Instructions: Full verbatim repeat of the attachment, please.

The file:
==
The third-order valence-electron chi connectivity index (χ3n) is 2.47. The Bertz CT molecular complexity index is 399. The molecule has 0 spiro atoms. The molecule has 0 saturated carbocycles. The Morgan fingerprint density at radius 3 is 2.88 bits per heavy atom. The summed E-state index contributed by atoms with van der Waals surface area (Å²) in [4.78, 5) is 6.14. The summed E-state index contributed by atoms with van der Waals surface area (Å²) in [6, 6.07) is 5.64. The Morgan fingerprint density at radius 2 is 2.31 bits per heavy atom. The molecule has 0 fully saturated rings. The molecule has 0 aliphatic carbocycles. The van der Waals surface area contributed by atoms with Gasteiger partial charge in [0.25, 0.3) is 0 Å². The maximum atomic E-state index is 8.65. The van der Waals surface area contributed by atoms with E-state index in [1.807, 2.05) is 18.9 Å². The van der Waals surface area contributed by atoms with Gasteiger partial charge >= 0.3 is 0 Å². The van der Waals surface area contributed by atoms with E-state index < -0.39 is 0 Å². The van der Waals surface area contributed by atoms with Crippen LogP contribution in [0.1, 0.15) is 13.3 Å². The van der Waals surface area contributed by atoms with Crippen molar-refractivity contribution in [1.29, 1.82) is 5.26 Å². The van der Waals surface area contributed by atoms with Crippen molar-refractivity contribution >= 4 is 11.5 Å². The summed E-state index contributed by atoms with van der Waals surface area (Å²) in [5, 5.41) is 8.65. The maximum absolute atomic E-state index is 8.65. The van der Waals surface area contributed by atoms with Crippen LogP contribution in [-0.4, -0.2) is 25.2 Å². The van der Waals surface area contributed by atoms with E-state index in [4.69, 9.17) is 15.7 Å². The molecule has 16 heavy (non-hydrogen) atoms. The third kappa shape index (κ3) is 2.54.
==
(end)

The third-order valence-electron chi connectivity index (χ3n) is 2.47. The Bertz CT molecular complexity index is 399. The molecule has 0 spiro atoms. The molecule has 0 saturated carbocycles. The Morgan fingerprint density at radius 3 is 2.88 bits per heavy atom. The summed E-state index contributed by atoms with van der Waals surface area (Å²) in [4.78, 5) is 6.14. The summed E-state index contributed by atoms with van der Waals surface area (Å²) in [6, 6.07) is 5.64. The Morgan fingerprint density at radius 2 is 2.31 bits per heavy atom. The molecule has 0 fully saturated rings. The molecule has 0 aliphatic carbocycles. The van der Waals surface area contributed by atoms with Gasteiger partial charge in [0.25, 0.3) is 0 Å². The maximum atomic E-state index is 8.65. The van der Waals surface area contributed by atoms with E-state index in [1.807, 2.05) is 18.9 Å². The van der Waals surface area contributed by atoms with Gasteiger partial charge >= 0.3 is 0 Å². The van der Waals surface area contributed by atoms with E-state index < -0.39 is 0 Å². The van der Waals surface area contributed by atoms with Crippen LogP contribution in [0.1, 0.15) is 13.3 Å². The van der Waals surface area contributed by atoms with Crippen molar-refractivity contribution in [1.29, 1.82) is 5.26 Å². The van der Waals surface area contributed by atoms with Crippen molar-refractivity contribution >= 4 is 11.5 Å². The summed E-state index contributed by atoms with van der Waals surface area (Å²) in [5, 5.41) is 8.65. The maximum absolute atomic E-state index is 8.65. The van der Waals surface area contributed by atoms with Crippen LogP contribution in [-0.4, -0.2) is 25.2 Å². The van der Waals surface area contributed by atoms with E-state index in [4.69, 9.17) is 15.7 Å². The molecule has 16 heavy (non-hydrogen) atoms. The third kappa shape index (κ3) is 2.54.